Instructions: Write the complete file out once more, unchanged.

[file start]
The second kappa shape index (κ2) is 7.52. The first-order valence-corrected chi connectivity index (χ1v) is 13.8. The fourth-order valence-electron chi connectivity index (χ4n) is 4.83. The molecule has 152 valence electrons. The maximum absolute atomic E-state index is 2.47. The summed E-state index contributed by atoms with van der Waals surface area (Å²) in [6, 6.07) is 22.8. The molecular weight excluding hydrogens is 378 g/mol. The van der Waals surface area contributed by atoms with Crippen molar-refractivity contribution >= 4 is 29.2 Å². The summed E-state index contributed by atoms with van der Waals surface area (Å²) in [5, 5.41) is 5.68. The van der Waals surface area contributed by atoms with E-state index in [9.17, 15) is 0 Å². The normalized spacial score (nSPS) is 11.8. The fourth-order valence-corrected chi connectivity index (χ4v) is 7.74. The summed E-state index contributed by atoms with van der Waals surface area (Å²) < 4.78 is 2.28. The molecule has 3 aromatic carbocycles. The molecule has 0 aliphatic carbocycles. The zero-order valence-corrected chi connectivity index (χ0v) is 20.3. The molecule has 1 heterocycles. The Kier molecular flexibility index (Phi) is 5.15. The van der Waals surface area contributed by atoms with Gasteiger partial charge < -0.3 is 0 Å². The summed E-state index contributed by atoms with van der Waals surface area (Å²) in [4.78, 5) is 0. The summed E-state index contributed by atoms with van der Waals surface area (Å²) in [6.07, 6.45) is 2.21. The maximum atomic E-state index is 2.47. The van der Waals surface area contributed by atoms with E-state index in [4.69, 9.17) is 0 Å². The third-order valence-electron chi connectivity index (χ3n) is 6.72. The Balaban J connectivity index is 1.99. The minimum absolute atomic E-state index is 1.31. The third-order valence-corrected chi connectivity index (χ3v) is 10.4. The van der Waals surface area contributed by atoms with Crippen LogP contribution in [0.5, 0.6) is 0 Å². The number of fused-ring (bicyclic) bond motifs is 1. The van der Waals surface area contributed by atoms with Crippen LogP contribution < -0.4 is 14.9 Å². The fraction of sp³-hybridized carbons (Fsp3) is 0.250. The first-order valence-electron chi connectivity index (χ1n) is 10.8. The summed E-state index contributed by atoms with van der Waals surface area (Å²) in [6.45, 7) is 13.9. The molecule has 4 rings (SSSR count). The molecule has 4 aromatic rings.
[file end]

The second kappa shape index (κ2) is 7.52. The first-order valence-corrected chi connectivity index (χ1v) is 13.8. The fourth-order valence-electron chi connectivity index (χ4n) is 4.83. The molecule has 152 valence electrons. The maximum absolute atomic E-state index is 2.47. The summed E-state index contributed by atoms with van der Waals surface area (Å²) in [6, 6.07) is 22.8. The molecular weight excluding hydrogens is 378 g/mol. The van der Waals surface area contributed by atoms with Crippen molar-refractivity contribution >= 4 is 29.2 Å². The summed E-state index contributed by atoms with van der Waals surface area (Å²) in [5, 5.41) is 5.68. The van der Waals surface area contributed by atoms with E-state index in [9.17, 15) is 0 Å². The normalized spacial score (nSPS) is 11.8. The fourth-order valence-corrected chi connectivity index (χ4v) is 7.74. The summed E-state index contributed by atoms with van der Waals surface area (Å²) < 4.78 is 2.28. The molecule has 3 aromatic carbocycles. The molecule has 0 aliphatic carbocycles. The zero-order valence-corrected chi connectivity index (χ0v) is 20.3. The molecule has 1 heterocycles. The Kier molecular flexibility index (Phi) is 5.15. The van der Waals surface area contributed by atoms with Gasteiger partial charge < -0.3 is 0 Å². The summed E-state index contributed by atoms with van der Waals surface area (Å²) in [4.78, 5) is 0. The summed E-state index contributed by atoms with van der Waals surface area (Å²) in [6.07, 6.45) is 2.21. The maximum atomic E-state index is 2.47. The van der Waals surface area contributed by atoms with E-state index in [4.69, 9.17) is 0 Å². The third-order valence-electron chi connectivity index (χ3n) is 6.72. The Balaban J connectivity index is 1.99. The minimum absolute atomic E-state index is 1.31. The third-order valence-corrected chi connectivity index (χ3v) is 10.4. The van der Waals surface area contributed by atoms with Crippen LogP contribution in [0.5, 0.6) is 0 Å². The number of fused-ring (bicyclic) bond motifs is 1. The van der Waals surface area contributed by atoms with Crippen LogP contribution < -0.4 is 14.9 Å². The fraction of sp³-hybridized carbons (Fsp3) is 0.250. The first-order valence-electron chi connectivity index (χ1n) is 10.8. The summed E-state index contributed by atoms with van der Waals surface area (Å²) in [6.45, 7) is 13.9. The molecule has 4 rings (SSSR count). The molecule has 4 aromatic rings.